Lagos provides free legal service for persons denied inheritance
Lagos State Government said it is providing free legal services to individuals whose relatives have denied them their entitlements from properties left behind by their late parents or guardians.
People experiencing such ordeal are advised to register a complaint at the Office of the Administrator-General of Public Trustee Lagos State, Alausa Secretariat, Ikeja.
Lagos State administrator-general Tunji Dawodu said the agency under the Ministry of Justice has a mandate to manage the properties of dead persons with controversies relating to their will and legitimate ownership of such properties.
“We have the mandate to step in the case of persons who died without leaving a will behind or if the will is being contested in court by the deceased’s relatives,” Dawodu told The Guardian in an interview.
“This agency manages the estate of the deceased pending when the case is resolved by the court, to avoid the property being a hideout for criminals.
“When a case is referred to us and we discover, for instance, that a minor who is supposed to be a beneficiary is involved, we become very passionate about it and we automatically become trustees for the minor and ensure that he or she gets the best care with regards education and welfare,” Dawodu said.
Dawodu said the Administrator-General Law Lagos State 2015 gives citizens the opportunity to appoint the office as the administrator-general as executor of a will.
“We are calling on a lot of people that the relatives of their late parents or guardians have sat on the properties left behind.. A lot of these people have no one to help them. Now the government wants to help them. We want them to come forward,” Dawodu said.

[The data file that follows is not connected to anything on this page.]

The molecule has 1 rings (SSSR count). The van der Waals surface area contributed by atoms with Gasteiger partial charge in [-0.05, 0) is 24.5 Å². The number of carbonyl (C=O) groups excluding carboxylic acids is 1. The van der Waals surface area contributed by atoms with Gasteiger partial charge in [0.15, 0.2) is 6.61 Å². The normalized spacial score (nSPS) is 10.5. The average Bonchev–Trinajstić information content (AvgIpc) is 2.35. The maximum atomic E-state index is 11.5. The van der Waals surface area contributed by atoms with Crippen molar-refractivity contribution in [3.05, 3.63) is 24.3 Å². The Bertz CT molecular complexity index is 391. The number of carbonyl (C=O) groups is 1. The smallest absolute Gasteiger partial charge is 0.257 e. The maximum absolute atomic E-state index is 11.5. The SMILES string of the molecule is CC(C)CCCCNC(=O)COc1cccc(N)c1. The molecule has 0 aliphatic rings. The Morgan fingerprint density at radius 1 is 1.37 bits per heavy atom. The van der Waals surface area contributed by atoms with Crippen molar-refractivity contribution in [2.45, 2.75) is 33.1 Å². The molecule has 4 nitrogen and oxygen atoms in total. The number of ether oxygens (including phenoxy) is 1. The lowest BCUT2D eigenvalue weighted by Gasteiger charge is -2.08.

Dawodu explained that a valid will that enlists an individual as a beneficiary of an inheritance supersedes whatever the family says or tries to contest in court.
He, however, said a written will can only be bypassed if the owner of the property was devoted Muslim while he was alive.
“In that case the properties will be shared according to the Sharia Law,” Dawodu said. “The power to make a legacy in Islamic law is limited to one-third of the estate, the remaining two-thirds to be distributed among the heirs according to the prescribed portions (Faraid) after settlement of debts such as charges on the real property, unpaid purchase price etc and funeral expenses.”
But with regards to Yoruba customary law, Dawodu said properties are shared using the ‘Idi-Igi’ principle, which entails properties shared equally among the wives of the deceased irrespective of the number of children they have.
“But if this results to conflict, the Ori Ojori (per head) principle is applied where properties are evenly shared among the children,” Dawodu said customary law varies in different ethnic groups.
Dawodu stated that children who were born out of wedlock by the deceased also have equal rights as children of a legitimate wife.
“No citizen of Nigeria shall be subjected to any disability or deprivation merely by reasons of the circumstance of his birth,” Dawodu said quoting the chapter four, subsection two of the Nigerian Constitution.
He disclosed that the agency will begin sensitisation programmes to enlighten Lagosians on the provisions and services offered by the Lagos State Government.
The Office of the Administrator-General of Public Trustee Lagos State, Alausa Secretariat, Ikeja can be contacted on phone on 08082090112.